A Teacher

by Ivan Sayles

My father was a teacher in Brownsville, Brooklyn for 30 some odd years. We’re all teachers in a way: we teach our kids, employees and underlings everyday. But to teach as a profession, now that is something wonderful. Then every once in awhile there is that “needle in the haystack,” that special teacher that took the tests, passed the classes, has all the credentials hanging on the wall, but has a gift.

Do I remember Mr. Rice? Of course I do. Who wouldn’t? Bright orange hair and a beard, bouncing through the hallways, wearing jeans, a smile and patchouli. But that’s not why I remember him. I remember him because he enlightened me; he made me aware and taught me to open my mind.

I’ve heard teachers say, “If I can make a difference in one child’s life, then it’s all worth it.” Well, the fact that I’m writing this on the Jack Rice Memorial Scholarship Fund’s page shows that Jack has exceeded the call of duty in touching the lives of his students. For me, Jack touched me through music. Steve Silverstein introduced me to Yes, Ryan Quinn forever made me a fan of the Geddy Lee Trio and Russ Asch got me into Southern Rock with Lynyrd Skynyrd. But it was Jack Rice who got me to “listen” to music and to “hear” the words. I’ve no idea what class I took in high school that afforded us the opportunity to listen to music but it was in that class that I first heard Neil Young’s After the Gold Rush. Fifty years later I remember that day as if it were yesterday. Jack taught me to listen, not to turn up the volume but listen. As we are fast approaching putting human beings on Mars and the fantasy of “flyin’ mother nature’s silver seed to a new home in the sun” becomes a reality, I can’t help but remember the gift Jack gave me every time I read or see something about space travel.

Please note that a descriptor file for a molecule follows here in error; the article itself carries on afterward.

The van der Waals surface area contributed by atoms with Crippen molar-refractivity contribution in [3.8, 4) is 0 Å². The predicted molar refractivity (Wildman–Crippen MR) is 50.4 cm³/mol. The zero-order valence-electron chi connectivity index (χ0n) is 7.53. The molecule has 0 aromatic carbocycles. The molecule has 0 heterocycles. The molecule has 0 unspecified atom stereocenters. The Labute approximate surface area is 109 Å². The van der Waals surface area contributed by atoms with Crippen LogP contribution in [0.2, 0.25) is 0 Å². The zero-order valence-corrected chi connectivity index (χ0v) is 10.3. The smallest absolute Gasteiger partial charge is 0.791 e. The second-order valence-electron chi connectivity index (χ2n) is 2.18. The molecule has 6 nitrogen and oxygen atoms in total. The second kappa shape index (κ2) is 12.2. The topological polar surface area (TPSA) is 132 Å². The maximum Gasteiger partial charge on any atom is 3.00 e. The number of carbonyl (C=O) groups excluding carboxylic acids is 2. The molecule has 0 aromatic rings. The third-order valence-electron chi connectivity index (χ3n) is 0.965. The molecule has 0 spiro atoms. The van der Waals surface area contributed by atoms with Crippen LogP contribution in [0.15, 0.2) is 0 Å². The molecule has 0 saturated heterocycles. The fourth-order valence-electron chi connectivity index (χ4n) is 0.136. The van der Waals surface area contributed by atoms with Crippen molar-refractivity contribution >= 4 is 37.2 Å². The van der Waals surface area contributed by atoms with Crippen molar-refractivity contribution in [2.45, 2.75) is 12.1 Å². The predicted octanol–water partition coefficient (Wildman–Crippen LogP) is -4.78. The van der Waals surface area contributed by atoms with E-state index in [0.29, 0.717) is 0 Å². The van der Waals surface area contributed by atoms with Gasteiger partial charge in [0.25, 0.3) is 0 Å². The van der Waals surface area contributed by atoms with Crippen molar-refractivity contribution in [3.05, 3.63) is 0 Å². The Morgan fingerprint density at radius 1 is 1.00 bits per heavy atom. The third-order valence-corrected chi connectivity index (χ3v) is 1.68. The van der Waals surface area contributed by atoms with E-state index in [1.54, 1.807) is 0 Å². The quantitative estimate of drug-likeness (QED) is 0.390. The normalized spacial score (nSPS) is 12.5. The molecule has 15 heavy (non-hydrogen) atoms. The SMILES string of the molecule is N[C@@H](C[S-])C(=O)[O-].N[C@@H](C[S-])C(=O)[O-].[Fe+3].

What he gave wasn’t part of any curriculum or lesson plan. He used music as a conduit to teach me to think and open my mind. I see life not through Jack’s eyes but my own, as he taught me to do. As I get older and the memories of my youth fade, I realize I’ve forgotten many of my teachers’ names. When more years go by and I forget more and more, I know I will forever remember Jack Rice.

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